By Andy Sher
Tennessee Gov. Bill Haslam and administration officials today announced plans to reinstate federal work requirements for "able-bodied" adults without dependents for eligibility in the federal food stamp program.
In a news release, administration officials estimate about 58,000 of the 1 million or so Tennesseans now on the Supplemental Nutrition Assistance Program, or "SNAP" as the food stamps program is now called, now do not meet work requirements and will be affected.
The move is scheduled to occur Feb. 1.
Haslam also plans to push legislation next year in the General Assembly "to incentivize work, reduce fraud and "strengthen program integrity" in the state's welfare programs.
For example, the state will seek approval to join a multi-state cooperative to identify instances of "dual participation" in SNAP programs in other states.
Tennessee's work SNAP requirements were suspended in 2008 during the Great Recession when tens of thousands of state residents lost their jobs.
Haslam and Human Services Commissioner Danielle Barnes say that with the state's record low unemployment rates and significant job growth, the waiver is no longer needed across most of the state. But it will remain in place in 16 counties designated as economically distressed.
The work requirement is already in place either fully or partially in nine counties, seven of which surround Davidson County where a red-hot, Nashville-area economy has shown faster improvement in hiring, according to the governor's office.
"This waiver was necessary at a time when people were hurting from the recession," said Haslam, a Republican. "But nearly a decade later, Tennessee is one of the top locations in the Southeast for high-quality jobs, and it's now difficult to justify waiving the work requirement for adults without dependents who are able to work."
The governor also said "we have experienced record low unemployment rates and substantial job growth in Tennessee, and if you can't find a job, we are here to help you through a network of resources and opportunities across the state."
Before unveiling today's move, the Department of Human Services, which administers SNAP, conducted an annual review of all 95 counties. Human services workers evaluated criteria such as unemployment rates, labor surplus status, poverty rates and per capita income.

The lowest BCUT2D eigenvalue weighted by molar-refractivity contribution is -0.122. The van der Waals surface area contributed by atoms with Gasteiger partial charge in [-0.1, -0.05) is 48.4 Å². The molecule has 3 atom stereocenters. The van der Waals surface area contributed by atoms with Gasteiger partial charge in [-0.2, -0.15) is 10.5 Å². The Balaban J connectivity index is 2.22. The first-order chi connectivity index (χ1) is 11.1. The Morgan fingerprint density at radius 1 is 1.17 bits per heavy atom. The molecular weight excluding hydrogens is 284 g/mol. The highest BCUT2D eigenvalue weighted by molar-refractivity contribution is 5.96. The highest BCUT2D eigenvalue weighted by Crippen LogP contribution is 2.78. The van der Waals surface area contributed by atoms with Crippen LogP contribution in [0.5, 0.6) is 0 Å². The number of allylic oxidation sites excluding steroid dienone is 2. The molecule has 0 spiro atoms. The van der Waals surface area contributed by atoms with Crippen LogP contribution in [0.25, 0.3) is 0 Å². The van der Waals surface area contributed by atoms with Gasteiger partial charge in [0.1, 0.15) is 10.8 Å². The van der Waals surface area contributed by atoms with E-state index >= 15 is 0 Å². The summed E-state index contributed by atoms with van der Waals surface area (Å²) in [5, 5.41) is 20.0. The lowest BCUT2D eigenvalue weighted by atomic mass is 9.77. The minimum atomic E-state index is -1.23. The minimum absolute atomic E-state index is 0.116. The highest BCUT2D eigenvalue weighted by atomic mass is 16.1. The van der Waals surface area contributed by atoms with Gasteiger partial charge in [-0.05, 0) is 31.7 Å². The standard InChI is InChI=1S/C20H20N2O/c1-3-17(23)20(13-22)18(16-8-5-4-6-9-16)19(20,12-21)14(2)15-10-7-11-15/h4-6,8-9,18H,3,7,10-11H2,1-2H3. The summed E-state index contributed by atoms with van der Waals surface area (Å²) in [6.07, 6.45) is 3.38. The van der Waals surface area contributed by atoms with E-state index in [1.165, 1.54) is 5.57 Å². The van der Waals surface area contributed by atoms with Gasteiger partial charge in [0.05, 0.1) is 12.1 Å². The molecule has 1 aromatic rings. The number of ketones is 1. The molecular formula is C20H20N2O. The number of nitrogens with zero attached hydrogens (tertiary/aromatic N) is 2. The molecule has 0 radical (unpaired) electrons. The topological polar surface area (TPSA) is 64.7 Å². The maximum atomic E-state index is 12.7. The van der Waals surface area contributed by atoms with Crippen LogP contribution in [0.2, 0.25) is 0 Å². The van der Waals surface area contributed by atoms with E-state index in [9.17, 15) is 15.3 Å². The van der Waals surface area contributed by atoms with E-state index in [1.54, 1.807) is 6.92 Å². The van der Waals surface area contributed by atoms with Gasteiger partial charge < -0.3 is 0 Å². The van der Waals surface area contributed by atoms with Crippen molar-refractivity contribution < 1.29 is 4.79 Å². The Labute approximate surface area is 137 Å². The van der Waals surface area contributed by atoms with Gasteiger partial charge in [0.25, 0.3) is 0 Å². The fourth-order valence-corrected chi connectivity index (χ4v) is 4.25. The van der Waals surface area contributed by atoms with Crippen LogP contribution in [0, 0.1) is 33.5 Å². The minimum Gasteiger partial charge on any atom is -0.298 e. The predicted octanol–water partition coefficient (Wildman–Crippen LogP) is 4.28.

As a result of the review, the work requirement waiver will remain in 16 counties designated as distressed.
"We are excited to collaborate with other state agencies, local communities and employers to build a bridge connecting our customers directly with employment opportunities," Barnes said.
She called education and employment "critical for individuals to build a sturdy foundation for stronger communities."
To satisfy the able-bodied adults without children work requirement, an individual must fulfill one of the following:
* Work at least 20 hours per week.
* Participate in qualifying education and training activities.
* Participate in an approved workfare/volunteer program for at least 20 hours per week.
The human services department will work with the Department of Labor and Workforce Development and the Department of Economic and Community Development to assist individuals in meeting the work requirement in affected counties.
Besides seeking approval to joint the multi-state cooperative to identify instances of SNAP participation in dual states, other legislative reforms envisioned by Haslam include:
* Strengthening investigations of multiple EBT card replacements;
* Increasing the ability to investigate fraud with additional tools.
* Reducing the "fiscal cliff" faced by families in meeting the Temporary Assistance for Needy Families (TANF or Families First) work requirements by providing a work incentive transitional benefit.
* Encouraging family stabilization by linking the TANF maximum benefit to the current standard of need.
(c)2017 the Chattanooga Times/Free Press (Chattanooga, Tenn.)